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Germany’s top leadership on Monday rushed to the defense of Berlin’s Ambassador to Israel after he was lambasted by the Israeli government for allegedly interfering in the Jewish state’s internal politics.

The ambassador, Steffen Seibert, attended a critical Supreme Court hearing in Jerusalem last Tuesday concerning the controversial “reasonableness law” that is currently being advanced by Israel’s ruling right-wing coalition as part of its judicial overhaul package. Seibert posted a video of himself saying that he believed “something important is happening here for Israeli democracy, and we, as friends of Israel, are also looking with a lot of interest towards the Supreme Court, and I wanted to see for myself.”

As a result, Israel lodged a formal protest against Seibert, who previously served as the spokesperson for the former German Chancellor, Angela Merkel.

“Following a directive by [Foreign Minister Eli] Cohen, a senior official spoke to Ambassador Seibert and voiced our protest on the matter. Similar messages were conveyed by the embassy in Berlin to the German Foreign Ministry,” a spokesperson for the Israeli Ministry of Foreign Affairs told the German broadcaster DW.

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However, a spokesperson for the German Foreign Ministry told broadcaster Deutschlandfunk that no official complaint had been received from the Israelis.

Strong backing for Seibert was nonetheless voiced by Germany’s Chancellor, Olaf Scholz, and its Foreign Minister, Annalena Baerbock, both of whom are currently visiting New York for the annual UN General Assembly.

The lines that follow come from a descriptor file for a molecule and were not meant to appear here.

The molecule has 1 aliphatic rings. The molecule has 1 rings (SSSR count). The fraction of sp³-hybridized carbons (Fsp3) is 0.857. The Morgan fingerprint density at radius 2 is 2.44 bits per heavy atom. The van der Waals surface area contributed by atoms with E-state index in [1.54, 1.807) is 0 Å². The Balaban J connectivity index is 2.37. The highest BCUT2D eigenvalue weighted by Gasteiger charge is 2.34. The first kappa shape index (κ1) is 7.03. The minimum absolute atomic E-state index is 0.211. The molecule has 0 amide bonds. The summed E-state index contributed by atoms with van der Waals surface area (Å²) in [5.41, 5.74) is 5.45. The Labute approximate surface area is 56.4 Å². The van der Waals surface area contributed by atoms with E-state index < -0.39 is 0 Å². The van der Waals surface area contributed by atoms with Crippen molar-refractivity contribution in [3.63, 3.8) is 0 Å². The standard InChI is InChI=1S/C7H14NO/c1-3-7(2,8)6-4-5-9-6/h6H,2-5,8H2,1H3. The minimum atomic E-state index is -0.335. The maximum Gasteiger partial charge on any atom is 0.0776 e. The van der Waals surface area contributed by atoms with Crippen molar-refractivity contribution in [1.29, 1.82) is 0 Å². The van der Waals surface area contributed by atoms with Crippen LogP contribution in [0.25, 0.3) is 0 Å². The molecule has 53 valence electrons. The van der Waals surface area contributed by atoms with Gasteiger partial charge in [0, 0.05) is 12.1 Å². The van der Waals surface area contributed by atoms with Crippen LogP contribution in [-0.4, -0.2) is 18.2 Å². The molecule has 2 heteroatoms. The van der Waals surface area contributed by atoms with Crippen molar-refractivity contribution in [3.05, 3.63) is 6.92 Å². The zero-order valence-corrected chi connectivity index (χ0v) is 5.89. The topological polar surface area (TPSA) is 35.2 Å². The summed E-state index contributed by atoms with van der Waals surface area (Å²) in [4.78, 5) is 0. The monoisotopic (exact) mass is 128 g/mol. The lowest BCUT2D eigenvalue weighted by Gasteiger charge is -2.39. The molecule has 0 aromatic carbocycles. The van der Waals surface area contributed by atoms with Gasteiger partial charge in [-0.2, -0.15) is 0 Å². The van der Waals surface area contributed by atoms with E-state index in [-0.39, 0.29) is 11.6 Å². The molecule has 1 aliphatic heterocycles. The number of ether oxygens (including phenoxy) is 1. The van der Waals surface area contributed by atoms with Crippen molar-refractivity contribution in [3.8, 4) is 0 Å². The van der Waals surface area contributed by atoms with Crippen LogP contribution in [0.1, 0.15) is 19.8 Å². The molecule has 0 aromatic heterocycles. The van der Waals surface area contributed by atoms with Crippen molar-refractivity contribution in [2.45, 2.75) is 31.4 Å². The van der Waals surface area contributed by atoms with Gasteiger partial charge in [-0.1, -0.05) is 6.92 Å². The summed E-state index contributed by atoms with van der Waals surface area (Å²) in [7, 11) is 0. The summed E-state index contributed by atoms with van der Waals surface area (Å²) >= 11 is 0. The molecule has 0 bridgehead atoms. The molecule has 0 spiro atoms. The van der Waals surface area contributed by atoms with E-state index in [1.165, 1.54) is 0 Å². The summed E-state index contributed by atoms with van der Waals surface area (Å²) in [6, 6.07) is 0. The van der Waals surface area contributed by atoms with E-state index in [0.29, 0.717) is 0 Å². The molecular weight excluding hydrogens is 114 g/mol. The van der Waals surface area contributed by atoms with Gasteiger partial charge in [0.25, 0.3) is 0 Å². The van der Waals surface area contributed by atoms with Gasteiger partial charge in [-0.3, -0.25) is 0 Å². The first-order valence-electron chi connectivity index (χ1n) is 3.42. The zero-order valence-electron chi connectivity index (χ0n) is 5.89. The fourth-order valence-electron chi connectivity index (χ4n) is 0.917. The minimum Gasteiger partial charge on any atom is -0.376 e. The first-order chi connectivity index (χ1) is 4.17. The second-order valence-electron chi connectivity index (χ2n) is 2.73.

“The German ambassador is a very committed man with very clear principles. And I believe that everyone knows that — including in Israel,” Scholz said.

Baerbock separately pointed out that it is “the everyday business of diplomats to keep abreast of developments in different countries. It’s also normal for us to go to public hearings or public trials. That’s why it’s part of his job.”

Germany has expressed concern in the recent past over the Israeli government’s widely protested plans to overhaul the country’s judicial branch. “We abroad are concerned about some Israeli legislative plans,” Baerbock said at a joint press conference with Cohen, her Israeli counterpart, last February. “The values that bind us together include the protection of principles of the rule of law such as judicial independence. This was always a hallmark of Israel.”

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